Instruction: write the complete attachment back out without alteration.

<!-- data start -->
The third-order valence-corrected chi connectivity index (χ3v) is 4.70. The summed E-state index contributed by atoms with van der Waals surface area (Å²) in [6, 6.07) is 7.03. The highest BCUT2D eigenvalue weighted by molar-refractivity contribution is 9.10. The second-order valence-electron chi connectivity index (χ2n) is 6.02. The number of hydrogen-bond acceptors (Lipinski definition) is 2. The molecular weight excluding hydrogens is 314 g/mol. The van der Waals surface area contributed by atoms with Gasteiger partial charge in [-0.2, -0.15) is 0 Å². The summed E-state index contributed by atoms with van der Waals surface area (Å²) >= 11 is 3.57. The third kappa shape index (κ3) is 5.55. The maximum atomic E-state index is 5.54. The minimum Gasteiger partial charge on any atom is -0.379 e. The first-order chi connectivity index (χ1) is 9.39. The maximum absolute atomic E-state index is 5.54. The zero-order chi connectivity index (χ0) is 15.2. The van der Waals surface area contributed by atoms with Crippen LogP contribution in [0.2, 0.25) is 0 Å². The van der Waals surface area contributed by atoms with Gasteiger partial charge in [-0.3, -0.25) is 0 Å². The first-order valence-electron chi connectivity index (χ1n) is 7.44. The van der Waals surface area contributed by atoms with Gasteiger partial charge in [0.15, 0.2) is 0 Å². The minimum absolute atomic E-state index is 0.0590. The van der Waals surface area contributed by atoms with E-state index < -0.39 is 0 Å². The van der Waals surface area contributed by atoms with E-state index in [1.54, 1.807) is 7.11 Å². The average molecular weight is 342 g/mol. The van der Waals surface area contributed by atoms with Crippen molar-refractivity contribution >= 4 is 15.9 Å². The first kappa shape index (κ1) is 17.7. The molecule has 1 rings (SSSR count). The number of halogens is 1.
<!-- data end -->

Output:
The third-order valence-corrected chi connectivity index (χ3v) is 4.70. The summed E-state index contributed by atoms with van der Waals surface area (Å²) in [6, 6.07) is 7.03. The highest BCUT2D eigenvalue weighted by molar-refractivity contribution is 9.10. The second-order valence-electron chi connectivity index (χ2n) is 6.02. The number of hydrogen-bond acceptors (Lipinski definition) is 2. The molecular weight excluding hydrogens is 314 g/mol. The van der Waals surface area contributed by atoms with Gasteiger partial charge in [-0.2, -0.15) is 0 Å². The summed E-state index contributed by atoms with van der Waals surface area (Å²) >= 11 is 3.57. The third kappa shape index (κ3) is 5.55. The maximum atomic E-state index is 5.54. The minimum Gasteiger partial charge on any atom is -0.379 e. The first-order chi connectivity index (χ1) is 9.39. The maximum absolute atomic E-state index is 5.54. The zero-order chi connectivity index (χ0) is 15.2. The van der Waals surface area contributed by atoms with Crippen LogP contribution in [0.2, 0.25) is 0 Å². The van der Waals surface area contributed by atoms with Gasteiger partial charge in [-0.3, -0.25) is 0 Å². The first-order valence-electron chi connectivity index (χ1n) is 7.44. The van der Waals surface area contributed by atoms with Gasteiger partial charge in [0.15, 0.2) is 0 Å². The minimum absolute atomic E-state index is 0.0590. The van der Waals surface area contributed by atoms with E-state index < -0.39 is 0 Å². The van der Waals surface area contributed by atoms with E-state index in [1.54, 1.807) is 7.11 Å². The average molecular weight is 342 g/mol. The van der Waals surface area contributed by atoms with Crippen molar-refractivity contribution >= 4 is 15.9 Å². The first kappa shape index (κ1) is 17.7. The molecule has 1 rings (SSSR count). The number of halogens is 1.